Tool to Crack Massachusetts’s Transportation Budget Nut

Rafael Mares


On April 13, the Massachusetts Senate voted in favor of a $600 million per year transportation funding plan. But can that plan fund all of the challenges facing the Bay State’s transportation system? It’s a question many are asking, and few have the tools to answer.

That’s why we built the Transportation Budget Calculator. Follow this link to see how short this funding falls in the face of the state’s overwhelming transportation needs.

The plan that the Senate approved directs an average of $600 million per year to transportation. While the Senate bill is similar to the proposal previously approved by the House, it added roughly $100 million per year on average in revenue. This additional amount does not require raising any new taxes. Rather, the Senate bill redirects 2.5 cents per gallon from the gas tax that is currently committed to underground storage tank removal to the transportation sector. The Senate bill also calls for new revenues from the leasing of MBTA and MassDOT land to utilities.

A conference committee has formed to try and merge the House and Senate bills. There has been a lot of interest in understanding how much of its transportation challenges the Commonwealth would be able to tackle should legislation emerge that is consistent with the revenue that the Senate bill raises.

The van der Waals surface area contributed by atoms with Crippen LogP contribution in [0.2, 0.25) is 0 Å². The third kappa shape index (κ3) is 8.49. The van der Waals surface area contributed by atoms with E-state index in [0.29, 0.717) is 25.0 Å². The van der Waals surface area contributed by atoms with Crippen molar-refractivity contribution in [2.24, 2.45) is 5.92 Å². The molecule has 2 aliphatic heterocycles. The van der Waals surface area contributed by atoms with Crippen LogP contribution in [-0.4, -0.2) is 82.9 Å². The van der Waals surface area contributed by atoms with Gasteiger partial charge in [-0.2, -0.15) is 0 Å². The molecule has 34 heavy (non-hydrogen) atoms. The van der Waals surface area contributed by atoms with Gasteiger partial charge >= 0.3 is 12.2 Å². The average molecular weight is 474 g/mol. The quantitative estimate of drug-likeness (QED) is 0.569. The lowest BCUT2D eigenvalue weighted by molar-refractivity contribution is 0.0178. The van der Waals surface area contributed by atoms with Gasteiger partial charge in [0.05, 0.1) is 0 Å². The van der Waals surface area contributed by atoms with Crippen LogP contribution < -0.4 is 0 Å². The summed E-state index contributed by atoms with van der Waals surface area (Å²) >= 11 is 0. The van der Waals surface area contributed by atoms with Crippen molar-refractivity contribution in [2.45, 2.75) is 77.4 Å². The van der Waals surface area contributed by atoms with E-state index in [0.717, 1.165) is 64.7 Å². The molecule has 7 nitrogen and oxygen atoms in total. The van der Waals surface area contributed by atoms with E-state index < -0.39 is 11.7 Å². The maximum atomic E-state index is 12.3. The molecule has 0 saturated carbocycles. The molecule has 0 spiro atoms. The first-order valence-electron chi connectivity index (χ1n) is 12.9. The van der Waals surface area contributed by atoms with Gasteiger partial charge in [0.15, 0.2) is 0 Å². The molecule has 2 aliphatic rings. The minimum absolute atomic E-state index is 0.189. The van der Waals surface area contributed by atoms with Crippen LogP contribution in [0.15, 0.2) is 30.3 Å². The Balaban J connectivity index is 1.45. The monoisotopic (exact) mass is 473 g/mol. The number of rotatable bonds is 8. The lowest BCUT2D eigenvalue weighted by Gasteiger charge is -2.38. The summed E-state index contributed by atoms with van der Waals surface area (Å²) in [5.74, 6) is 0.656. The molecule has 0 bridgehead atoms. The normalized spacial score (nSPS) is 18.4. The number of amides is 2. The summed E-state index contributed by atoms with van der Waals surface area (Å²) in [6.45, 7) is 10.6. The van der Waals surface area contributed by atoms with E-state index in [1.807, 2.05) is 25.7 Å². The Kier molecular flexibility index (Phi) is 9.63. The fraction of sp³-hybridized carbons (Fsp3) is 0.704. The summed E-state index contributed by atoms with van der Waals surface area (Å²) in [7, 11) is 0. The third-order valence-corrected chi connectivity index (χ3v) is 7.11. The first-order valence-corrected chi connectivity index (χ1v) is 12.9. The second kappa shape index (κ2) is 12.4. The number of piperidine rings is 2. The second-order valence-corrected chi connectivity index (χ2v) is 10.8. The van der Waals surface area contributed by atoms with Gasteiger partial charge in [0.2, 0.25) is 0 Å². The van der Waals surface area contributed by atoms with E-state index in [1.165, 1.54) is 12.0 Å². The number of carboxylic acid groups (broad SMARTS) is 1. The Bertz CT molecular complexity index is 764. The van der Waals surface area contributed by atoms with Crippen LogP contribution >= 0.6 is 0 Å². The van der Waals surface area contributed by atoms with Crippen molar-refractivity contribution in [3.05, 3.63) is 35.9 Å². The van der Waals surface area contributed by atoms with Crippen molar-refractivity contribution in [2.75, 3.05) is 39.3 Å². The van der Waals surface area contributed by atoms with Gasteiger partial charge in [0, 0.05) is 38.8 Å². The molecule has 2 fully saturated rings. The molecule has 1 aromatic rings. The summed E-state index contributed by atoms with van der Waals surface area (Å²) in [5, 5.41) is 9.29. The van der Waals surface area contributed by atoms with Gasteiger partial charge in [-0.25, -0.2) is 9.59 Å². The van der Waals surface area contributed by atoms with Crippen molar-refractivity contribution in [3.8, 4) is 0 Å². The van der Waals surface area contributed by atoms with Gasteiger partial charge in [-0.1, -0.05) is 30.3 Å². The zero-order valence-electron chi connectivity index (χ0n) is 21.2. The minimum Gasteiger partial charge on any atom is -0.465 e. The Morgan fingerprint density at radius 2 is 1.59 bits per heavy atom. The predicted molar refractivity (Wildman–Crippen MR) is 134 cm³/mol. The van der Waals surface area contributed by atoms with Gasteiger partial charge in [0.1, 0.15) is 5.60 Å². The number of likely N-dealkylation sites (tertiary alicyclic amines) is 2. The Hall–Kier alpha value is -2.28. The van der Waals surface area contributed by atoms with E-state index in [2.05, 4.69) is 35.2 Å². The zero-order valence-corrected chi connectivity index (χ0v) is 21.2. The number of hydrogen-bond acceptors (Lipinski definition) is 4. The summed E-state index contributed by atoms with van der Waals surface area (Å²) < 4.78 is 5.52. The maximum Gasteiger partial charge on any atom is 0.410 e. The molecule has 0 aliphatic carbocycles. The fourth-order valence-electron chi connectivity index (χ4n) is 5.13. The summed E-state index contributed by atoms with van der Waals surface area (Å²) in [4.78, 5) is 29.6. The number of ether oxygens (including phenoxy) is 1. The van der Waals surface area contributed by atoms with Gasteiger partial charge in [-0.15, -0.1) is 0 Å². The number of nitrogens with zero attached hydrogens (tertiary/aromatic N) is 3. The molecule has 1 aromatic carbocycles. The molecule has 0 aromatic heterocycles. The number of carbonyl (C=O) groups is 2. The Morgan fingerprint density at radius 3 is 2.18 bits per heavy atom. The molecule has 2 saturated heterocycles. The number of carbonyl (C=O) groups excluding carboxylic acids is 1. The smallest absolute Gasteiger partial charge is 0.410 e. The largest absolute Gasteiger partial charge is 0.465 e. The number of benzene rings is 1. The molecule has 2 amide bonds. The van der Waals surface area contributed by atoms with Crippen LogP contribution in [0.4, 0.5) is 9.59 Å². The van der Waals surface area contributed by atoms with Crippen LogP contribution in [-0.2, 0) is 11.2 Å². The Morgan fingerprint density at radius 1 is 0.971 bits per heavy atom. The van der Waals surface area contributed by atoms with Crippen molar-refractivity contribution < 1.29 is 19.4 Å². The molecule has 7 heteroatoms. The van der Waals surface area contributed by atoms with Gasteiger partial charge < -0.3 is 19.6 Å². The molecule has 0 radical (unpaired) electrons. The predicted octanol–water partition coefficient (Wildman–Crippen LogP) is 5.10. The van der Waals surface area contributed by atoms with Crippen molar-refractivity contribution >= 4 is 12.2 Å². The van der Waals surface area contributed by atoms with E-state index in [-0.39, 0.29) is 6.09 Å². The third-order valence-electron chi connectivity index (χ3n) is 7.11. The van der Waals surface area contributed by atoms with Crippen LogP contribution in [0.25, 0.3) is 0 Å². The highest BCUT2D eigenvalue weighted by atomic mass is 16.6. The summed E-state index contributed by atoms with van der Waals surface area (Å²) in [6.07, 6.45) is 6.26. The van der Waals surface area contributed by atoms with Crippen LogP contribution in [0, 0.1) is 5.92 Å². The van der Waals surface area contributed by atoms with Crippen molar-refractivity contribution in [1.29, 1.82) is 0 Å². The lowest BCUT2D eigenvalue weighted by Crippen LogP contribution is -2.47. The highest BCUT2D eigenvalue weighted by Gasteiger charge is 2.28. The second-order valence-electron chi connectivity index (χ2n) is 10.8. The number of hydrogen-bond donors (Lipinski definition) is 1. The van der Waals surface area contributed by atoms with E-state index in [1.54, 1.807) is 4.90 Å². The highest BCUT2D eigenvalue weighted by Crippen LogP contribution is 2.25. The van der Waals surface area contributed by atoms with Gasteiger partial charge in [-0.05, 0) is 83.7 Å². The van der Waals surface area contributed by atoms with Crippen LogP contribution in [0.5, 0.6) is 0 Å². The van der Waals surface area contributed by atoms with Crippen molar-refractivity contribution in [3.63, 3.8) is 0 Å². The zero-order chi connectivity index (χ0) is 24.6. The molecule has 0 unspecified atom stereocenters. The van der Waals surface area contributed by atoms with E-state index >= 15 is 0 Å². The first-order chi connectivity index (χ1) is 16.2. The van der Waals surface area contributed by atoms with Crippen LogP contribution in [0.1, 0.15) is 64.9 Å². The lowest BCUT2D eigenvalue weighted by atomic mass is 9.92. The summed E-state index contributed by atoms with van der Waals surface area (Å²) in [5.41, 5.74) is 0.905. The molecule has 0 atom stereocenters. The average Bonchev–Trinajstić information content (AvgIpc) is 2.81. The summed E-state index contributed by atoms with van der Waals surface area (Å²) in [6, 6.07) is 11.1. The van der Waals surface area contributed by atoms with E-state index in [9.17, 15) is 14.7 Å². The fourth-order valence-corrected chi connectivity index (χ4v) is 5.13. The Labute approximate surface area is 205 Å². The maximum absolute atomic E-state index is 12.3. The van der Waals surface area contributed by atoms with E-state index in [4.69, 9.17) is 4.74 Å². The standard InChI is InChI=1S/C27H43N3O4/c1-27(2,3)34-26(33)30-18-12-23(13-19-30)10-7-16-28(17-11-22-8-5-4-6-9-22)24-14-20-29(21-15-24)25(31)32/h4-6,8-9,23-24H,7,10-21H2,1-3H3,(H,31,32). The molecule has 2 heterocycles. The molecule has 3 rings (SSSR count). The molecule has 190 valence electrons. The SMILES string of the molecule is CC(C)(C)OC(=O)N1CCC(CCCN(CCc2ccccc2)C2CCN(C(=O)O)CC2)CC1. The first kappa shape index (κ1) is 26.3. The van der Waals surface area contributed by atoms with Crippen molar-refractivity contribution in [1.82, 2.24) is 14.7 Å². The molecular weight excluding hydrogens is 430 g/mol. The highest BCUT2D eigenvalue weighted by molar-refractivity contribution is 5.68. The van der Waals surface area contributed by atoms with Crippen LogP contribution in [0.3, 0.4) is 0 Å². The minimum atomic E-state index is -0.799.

The Senate bill raises sufficient revenue to correct some of the Commonwealth’s most egregious financial practices born out of the necessity to fill budget holes created by chronic underfunding. This includes ending the terrible practice of paying for costs associated with the operation of our transportation system with bonds.

The bill also includes about $100 million per year on average for capital projects. This number could be significantly lower depending on two factors: first, whether the bill’s growth projections for payroll and benefits come to pass or not; and second, whether it is realistic for the MBTA to be able to meet the bill’s underlying projections about how much money the agency can raise on its own. Regardless, this amount, unfortunately, cannot resolve all of the infrastructure challenges of our transportation system.

To get a sense of the challenge facing the committee, try our new Transportation Budget Calculator. Using the revenue provided by the Senate bill, the calculator allows you to pick state of good repair and expansion projects off of a project list and will inform you if you can afford the projects you have selected or not.

It’s may not be as exciting as your favorite video game, but you can still enjoy the ride (if you can afford to build the road or the track)!

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